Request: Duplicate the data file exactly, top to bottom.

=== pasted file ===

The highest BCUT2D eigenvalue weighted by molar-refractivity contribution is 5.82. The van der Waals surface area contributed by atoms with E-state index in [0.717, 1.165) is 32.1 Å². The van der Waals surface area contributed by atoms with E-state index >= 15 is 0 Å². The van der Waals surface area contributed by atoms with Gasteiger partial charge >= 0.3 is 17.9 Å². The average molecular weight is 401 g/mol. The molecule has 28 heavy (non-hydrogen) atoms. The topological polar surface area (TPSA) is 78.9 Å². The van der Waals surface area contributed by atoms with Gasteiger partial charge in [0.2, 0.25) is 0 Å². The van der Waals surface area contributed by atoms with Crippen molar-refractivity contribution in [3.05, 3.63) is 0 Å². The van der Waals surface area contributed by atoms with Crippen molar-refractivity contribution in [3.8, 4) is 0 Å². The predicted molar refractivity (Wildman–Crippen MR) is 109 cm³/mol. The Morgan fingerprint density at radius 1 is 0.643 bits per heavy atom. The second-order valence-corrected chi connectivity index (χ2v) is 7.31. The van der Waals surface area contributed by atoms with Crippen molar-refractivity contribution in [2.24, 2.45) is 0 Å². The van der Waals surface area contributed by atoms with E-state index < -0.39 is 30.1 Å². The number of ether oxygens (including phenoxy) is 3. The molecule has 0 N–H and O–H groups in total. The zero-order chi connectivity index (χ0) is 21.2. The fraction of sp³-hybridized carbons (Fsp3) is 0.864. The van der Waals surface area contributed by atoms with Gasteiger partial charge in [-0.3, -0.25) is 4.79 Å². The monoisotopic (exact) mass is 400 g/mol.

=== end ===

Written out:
The highest BCUT2D eigenvalue weighted by molar-refractivity contribution is 5.82. The van der Waals surface area contributed by atoms with E-state index in [0.717, 1.165) is 32.1 Å². The van der Waals surface area contributed by atoms with E-state index >= 15 is 0 Å². The van der Waals surface area contributed by atoms with Gasteiger partial charge >= 0.3 is 17.9 Å². The average molecular weight is 401 g/mol. The molecule has 28 heavy (non-hydrogen) atoms. The topological polar surface area (TPSA) is 78.9 Å². The van der Waals surface area contributed by atoms with Gasteiger partial charge in [0.2, 0.25) is 0 Å². The van der Waals surface area contributed by atoms with Crippen molar-refractivity contribution in [3.05, 3.63) is 0 Å². The van der Waals surface area contributed by atoms with Crippen molar-refractivity contribution in [3.8, 4) is 0 Å². The predicted molar refractivity (Wildman–Crippen MR) is 109 cm³/mol. The Morgan fingerprint density at radius 1 is 0.643 bits per heavy atom. The second-order valence-corrected chi connectivity index (χ2v) is 7.31. The van der Waals surface area contributed by atoms with Crippen molar-refractivity contribution in [2.24, 2.45) is 0 Å². The van der Waals surface area contributed by atoms with E-state index < -0.39 is 30.1 Å². The number of ether oxygens (including phenoxy) is 3. The molecule has 0 N–H and O–H groups in total. The zero-order chi connectivity index (χ0) is 21.2. The fraction of sp³-hybridized carbons (Fsp3) is 0.864. The van der Waals surface area contributed by atoms with Gasteiger partial charge in [-0.3, -0.25) is 4.79 Å². The monoisotopic (exact) mass is 400 g/mol.